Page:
“I think you can all imagine their joy and what a happy moment that was for them,” McColl said outside of the Phillips home in Underhill. “They’re all just so happy and relieved. Andrea wanted me to tell the nation that all of your prayers and good wishes have paid off because Capt. Phillips is safe.”
When Phillips’ crew heard the news aboard their ship in the port of Mombasa, they placed an American flag over the rail of the top of the Maersk Alabama and whistled and pumped their fists in the air. Crew fired two bright red flares into the sky from the ship.
“We made it!” said crewman ATM Reza, pumping his fist in the air.
“He managed to be in a 120-degree oven for days, it’s amazing,” said another of about a dozen crew members who came out to talk to reporters. He said the crew found out the captain was released because one of the sailors had been talking to his wife on the phone.
Crew members said their ordeal had begun Wednesday with the Somali pirates hauling themselves up from a small boat bobbing on the surface of the Indian Ocean far below.
As the pirates shot in the air, Phillips told his crew to lock themselves in a cabin and surrendered himself to safeguard his men, crew members said.
Phillips was then held hostage in an enclosed lifeboat that was closely watched by U.S. warships and a helicopter in an increasingly tense standoff. The pirates were believed armed with pistols and AK-47 assault rifles. On Friday, the French navy freed a sailboat seized off Somalia last week by other pirates, but one of the five hostages was killed.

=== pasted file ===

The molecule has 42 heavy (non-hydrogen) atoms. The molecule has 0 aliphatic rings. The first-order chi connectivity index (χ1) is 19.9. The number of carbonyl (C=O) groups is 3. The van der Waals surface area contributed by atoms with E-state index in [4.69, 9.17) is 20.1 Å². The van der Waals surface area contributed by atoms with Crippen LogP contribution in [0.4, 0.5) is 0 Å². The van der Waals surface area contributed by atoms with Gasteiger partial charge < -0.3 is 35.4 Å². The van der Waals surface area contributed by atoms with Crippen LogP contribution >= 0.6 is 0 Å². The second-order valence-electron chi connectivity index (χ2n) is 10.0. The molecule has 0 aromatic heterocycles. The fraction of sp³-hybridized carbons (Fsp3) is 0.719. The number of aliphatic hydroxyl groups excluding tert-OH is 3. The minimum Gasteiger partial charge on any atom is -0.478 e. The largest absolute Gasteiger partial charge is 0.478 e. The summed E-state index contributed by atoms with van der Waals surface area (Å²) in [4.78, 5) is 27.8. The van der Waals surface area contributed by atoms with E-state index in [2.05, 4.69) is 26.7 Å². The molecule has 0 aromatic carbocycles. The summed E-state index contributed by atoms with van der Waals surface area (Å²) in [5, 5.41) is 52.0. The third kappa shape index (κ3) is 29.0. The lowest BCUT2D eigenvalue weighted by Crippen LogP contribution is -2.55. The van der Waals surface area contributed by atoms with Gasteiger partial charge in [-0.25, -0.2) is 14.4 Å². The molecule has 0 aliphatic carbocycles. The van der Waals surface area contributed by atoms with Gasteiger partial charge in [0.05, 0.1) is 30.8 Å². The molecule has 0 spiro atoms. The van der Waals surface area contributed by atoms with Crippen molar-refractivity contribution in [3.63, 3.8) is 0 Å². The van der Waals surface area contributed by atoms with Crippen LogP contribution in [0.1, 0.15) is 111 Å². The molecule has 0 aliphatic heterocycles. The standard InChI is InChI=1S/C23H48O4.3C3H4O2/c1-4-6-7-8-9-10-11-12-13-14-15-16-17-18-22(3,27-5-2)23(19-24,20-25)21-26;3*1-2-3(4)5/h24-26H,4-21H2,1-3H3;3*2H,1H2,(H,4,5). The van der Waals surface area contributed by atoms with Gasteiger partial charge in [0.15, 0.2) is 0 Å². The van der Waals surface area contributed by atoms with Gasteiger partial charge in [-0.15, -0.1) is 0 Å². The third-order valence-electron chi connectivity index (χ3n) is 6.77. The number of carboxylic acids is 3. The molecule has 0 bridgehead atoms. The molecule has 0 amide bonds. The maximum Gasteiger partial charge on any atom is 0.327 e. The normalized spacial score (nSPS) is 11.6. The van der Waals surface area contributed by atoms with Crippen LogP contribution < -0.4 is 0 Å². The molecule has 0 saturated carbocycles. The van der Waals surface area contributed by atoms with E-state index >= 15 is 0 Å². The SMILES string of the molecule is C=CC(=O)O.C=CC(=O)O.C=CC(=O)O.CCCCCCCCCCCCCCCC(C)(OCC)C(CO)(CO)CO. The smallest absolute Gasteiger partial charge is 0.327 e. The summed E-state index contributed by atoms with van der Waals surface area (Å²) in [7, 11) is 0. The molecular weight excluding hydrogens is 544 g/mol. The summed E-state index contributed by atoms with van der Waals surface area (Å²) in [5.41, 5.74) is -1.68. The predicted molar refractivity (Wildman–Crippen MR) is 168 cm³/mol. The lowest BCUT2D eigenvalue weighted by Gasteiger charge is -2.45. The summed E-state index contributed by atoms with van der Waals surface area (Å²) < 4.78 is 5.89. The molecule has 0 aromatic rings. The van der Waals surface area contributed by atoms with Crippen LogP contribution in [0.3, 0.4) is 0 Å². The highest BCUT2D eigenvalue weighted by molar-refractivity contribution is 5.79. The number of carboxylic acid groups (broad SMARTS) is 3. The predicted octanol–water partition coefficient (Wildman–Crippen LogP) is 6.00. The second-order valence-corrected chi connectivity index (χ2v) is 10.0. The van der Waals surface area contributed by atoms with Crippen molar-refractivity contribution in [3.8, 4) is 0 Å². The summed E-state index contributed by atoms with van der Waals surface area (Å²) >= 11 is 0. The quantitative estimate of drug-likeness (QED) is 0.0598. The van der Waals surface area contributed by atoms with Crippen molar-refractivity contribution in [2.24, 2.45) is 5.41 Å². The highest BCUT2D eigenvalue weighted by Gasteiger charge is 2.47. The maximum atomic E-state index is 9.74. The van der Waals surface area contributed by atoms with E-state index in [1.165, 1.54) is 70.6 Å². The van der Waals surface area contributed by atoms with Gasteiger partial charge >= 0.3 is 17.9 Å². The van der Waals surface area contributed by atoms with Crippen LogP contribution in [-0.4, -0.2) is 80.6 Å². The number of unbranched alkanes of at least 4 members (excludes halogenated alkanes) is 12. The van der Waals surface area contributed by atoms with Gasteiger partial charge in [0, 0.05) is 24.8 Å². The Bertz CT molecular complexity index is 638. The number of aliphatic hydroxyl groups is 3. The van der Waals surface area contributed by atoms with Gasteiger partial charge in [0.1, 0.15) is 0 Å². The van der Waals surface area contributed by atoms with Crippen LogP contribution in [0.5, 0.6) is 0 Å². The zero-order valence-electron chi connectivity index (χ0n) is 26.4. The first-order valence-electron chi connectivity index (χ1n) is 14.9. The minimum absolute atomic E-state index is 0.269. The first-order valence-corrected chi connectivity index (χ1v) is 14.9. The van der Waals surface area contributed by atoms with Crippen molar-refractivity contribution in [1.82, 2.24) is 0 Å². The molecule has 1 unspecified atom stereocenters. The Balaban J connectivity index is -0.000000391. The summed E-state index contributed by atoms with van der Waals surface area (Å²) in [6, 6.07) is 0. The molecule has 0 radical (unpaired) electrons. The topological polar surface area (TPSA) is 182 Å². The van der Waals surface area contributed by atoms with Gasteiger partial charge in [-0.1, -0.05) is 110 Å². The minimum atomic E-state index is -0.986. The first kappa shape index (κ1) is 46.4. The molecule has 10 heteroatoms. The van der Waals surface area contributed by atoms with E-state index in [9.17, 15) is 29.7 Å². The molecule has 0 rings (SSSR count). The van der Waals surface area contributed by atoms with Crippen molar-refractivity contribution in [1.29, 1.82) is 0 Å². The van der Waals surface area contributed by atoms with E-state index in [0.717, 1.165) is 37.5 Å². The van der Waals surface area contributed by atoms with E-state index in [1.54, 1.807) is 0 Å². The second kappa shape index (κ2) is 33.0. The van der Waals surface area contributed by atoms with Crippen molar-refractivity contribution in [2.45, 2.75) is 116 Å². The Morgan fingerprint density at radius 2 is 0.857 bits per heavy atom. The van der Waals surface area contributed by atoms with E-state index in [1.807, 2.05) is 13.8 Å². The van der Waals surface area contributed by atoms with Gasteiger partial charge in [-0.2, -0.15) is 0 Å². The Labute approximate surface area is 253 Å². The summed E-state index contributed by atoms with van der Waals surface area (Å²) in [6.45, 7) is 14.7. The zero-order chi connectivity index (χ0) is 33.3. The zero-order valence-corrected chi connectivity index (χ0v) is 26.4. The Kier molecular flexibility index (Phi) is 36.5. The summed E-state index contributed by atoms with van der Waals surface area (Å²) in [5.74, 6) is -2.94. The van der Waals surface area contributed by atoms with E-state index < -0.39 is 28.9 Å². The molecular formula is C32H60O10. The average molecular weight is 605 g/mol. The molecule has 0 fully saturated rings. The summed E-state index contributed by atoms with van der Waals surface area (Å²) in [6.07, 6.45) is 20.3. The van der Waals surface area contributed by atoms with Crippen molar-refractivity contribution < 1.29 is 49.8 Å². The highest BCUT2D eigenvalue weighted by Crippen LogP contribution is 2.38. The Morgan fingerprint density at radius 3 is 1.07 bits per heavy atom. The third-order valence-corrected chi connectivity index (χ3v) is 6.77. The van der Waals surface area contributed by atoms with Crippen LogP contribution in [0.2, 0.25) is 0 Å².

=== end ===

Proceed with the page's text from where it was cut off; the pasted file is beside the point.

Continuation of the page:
Capt. Joseph Murphy, the father of second-in-command Shane Murphy, thanked Phillips for his bravery.
“Our prayers have been answered on this Easter Sunday,” Murphy said. “If not for his incredible personal sacrifice, this kidnapping and act of terror could have turned out much worse.”
Murphy said both his family and Phillips’ “can now celebrate a joyous Easter together.”
“This was an incredible team effort, and I am extremely proud of the tireless efforts of all the men and women who made this rescue possible” said Vice Adm. Gortney in a statement.
He called Phillips and his crew “heroic.”
Talks to free Phillips began Thursday with the captain of the USS Bainbridge talking to the pirates under instruction from FBI hostage negotiators on board the U.S. destroyer. The pirates had threatened to kill Phillips if attacked.
A government official and others in Somalia with knowledge of the situation had reported hours earlier that negotiations for Phillips’ release had broken down.
Three U.S. warships were within easy reach of the lifeboat on Saturday. The U.S. Navy had assumed the pirates would try to get their hostage to shore, where they could have hidden him on Somalia’s lawless soil and been in a stronger position to negotiate a ransom.